A Community that Values Professional Development for Lawyers

Jennifer Flynn, the new executive director of the Legal Education Society of Alberta (LESA), has made Edmonton’s Top 40 Under 40 list for 2013. The least surprising thing about this is that Jennifer would land on a list like this. Anyone who has ever worked with her knows that she is a smart, talented, and indefatigable leader, educator, and volunteer. If you’re working on a project, it’s bound to be better if she’s on your team. I’m lucky enough to know this first-hand.

But there is, in my view, something surprising about this. She made this list for her work in continuing legal education.

“WHY SHE’S TOP 40: She dedicates her work and volunteer time to ensuring that Alberta articling students and lawyers receive the support they require for their continuing education.”

Her community–not even the legal community, but the broader community of Edmonton–values this work. I don’t like to say it, but it’s hard to imagine this happening here in the United States, where continuing legal education is often considered a hurdle and a nuisance, rather than a service. When I linked to her page, I expected her to be on the list for any number of other community activities she may be involved in. I could not imagine a Top 40 Under 40 List that honors a commitment to the professional development of lawyers (even if you and I think it is deserving). But there it was–a printed validation of the purpose and impact of continuing education for lawyers.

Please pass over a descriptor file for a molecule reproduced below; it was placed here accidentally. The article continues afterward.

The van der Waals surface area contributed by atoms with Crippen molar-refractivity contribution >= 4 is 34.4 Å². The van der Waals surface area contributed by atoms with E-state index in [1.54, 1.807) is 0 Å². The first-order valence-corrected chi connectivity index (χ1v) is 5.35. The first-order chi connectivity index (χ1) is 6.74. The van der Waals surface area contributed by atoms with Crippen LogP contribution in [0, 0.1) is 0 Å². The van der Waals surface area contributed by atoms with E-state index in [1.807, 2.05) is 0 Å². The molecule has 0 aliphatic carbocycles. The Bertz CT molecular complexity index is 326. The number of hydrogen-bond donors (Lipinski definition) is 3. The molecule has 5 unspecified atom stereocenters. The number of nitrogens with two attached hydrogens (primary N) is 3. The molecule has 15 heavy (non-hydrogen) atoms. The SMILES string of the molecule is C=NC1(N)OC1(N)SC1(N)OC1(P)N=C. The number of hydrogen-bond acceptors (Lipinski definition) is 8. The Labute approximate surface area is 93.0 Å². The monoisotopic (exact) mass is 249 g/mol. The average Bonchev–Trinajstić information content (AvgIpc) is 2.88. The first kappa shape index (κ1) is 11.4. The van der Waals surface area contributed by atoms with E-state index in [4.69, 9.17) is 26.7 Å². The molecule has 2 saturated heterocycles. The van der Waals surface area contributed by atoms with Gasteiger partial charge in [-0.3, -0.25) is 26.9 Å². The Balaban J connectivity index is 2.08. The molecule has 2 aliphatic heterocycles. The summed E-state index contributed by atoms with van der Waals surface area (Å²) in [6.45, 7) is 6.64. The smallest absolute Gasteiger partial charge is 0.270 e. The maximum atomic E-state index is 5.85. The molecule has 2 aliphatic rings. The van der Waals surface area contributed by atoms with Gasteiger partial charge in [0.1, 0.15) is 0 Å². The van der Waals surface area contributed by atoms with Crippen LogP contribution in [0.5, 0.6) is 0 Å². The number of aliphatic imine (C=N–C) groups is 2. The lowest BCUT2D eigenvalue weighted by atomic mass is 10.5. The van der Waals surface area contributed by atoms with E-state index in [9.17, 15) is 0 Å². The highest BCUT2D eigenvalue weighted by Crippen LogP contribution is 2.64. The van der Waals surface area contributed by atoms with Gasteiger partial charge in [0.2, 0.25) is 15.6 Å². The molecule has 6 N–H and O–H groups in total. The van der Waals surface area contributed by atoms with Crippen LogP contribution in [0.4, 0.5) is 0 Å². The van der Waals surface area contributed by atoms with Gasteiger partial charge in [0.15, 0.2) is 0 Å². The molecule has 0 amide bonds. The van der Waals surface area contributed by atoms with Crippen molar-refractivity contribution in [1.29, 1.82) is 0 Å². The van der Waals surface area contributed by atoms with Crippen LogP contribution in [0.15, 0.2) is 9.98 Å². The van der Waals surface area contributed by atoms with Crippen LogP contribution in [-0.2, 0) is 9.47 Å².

In thinking about why the culture around continuing legal education might be so different in Edmonton, it’s first important to note that Alberta has a unique system, which I mentioned in my last post. Alberta does not require a mandatory minimum of credits. Instead, it requires lawyers to develop a continuing professional development plan that includes learning activities to fulfill the plan, where learning activities are defined as:

a. relevant to the professional needs of a lawyer;
b. pertinent to long-term career interests as a lawyer;
c. in the interests of the employer of a lawyer or
d. related to the professional ethics and responsibilities of lawyers.

Lawyers act as architects of lifelong professional development that serves the public interest. And LESA supports the process.

It’s also important to note that LESA has had a run of strong, respected, and education-focused leadership. Jennifer, of course, and before her there was Paul Wood, QC, and Hugh Robertson, QC, both of whom are considered among the best in continuing legal education. It is not a leap to suggest that their leadership has played a role in the public’s perception of the role of continuing legal education.

Alberta has a system that honors the public interest and LESA and its leaders have supported that system with a commitment to the true purpose of continued education… and the broader community values it. That’s really something. Maybe we can learn from it.

Congratulations, Jennifer.

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